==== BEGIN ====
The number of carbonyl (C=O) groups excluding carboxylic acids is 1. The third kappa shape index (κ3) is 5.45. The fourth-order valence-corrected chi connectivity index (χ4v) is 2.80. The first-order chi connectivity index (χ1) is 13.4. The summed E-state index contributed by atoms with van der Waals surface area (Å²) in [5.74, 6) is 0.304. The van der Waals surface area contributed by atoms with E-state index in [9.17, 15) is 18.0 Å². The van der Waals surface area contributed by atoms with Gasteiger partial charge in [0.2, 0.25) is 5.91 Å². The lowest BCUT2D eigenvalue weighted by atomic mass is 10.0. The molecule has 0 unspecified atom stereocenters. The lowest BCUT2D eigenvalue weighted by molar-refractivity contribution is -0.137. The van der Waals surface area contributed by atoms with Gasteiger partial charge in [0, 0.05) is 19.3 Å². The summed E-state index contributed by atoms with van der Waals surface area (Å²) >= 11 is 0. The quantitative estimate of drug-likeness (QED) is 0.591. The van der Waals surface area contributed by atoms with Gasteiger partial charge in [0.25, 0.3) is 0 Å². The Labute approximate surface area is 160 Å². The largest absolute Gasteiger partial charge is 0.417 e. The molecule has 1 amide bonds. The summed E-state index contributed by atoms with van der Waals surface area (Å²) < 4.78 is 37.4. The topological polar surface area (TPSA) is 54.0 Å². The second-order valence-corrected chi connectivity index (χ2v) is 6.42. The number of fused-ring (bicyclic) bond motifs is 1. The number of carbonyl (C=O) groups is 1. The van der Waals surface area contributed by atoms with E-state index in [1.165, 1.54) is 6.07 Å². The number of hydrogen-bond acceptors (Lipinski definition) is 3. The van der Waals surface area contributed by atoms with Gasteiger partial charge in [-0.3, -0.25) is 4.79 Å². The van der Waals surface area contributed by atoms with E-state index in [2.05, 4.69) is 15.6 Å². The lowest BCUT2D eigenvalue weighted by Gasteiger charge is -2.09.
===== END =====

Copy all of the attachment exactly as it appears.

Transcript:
The number of carbonyl (C=O) groups excluding carboxylic acids is 1. The third kappa shape index (κ3) is 5.45. The fourth-order valence-corrected chi connectivity index (χ4v) is 2.80. The first-order chi connectivity index (χ1) is 13.4. The summed E-state index contributed by atoms with van der Waals surface area (Å²) in [5.74, 6) is 0.304. The van der Waals surface area contributed by atoms with E-state index in [9.17, 15) is 18.0 Å². The van der Waals surface area contributed by atoms with Gasteiger partial charge in [0.2, 0.25) is 5.91 Å². The lowest BCUT2D eigenvalue weighted by atomic mass is 10.0. The molecule has 0 unspecified atom stereocenters. The lowest BCUT2D eigenvalue weighted by molar-refractivity contribution is -0.137. The van der Waals surface area contributed by atoms with Gasteiger partial charge in [0, 0.05) is 19.3 Å². The summed E-state index contributed by atoms with van der Waals surface area (Å²) >= 11 is 0. The quantitative estimate of drug-likeness (QED) is 0.591. The van der Waals surface area contributed by atoms with Gasteiger partial charge in [0.25, 0.3) is 0 Å². The Labute approximate surface area is 160 Å². The largest absolute Gasteiger partial charge is 0.417 e. The molecule has 1 amide bonds. The summed E-state index contributed by atoms with van der Waals surface area (Å²) < 4.78 is 37.4. The topological polar surface area (TPSA) is 54.0 Å². The second-order valence-corrected chi connectivity index (χ2v) is 6.42. The number of fused-ring (bicyclic) bond motifs is 1. The number of carbonyl (C=O) groups is 1. The van der Waals surface area contributed by atoms with E-state index in [1.165, 1.54) is 6.07 Å². The number of hydrogen-bond acceptors (Lipinski definition) is 3. The van der Waals surface area contributed by atoms with Gasteiger partial charge in [-0.3, -0.25) is 4.79 Å². The van der Waals surface area contributed by atoms with E-state index in [2.05, 4.69) is 15.6 Å². The lowest BCUT2D eigenvalue weighted by Gasteiger charge is -2.09.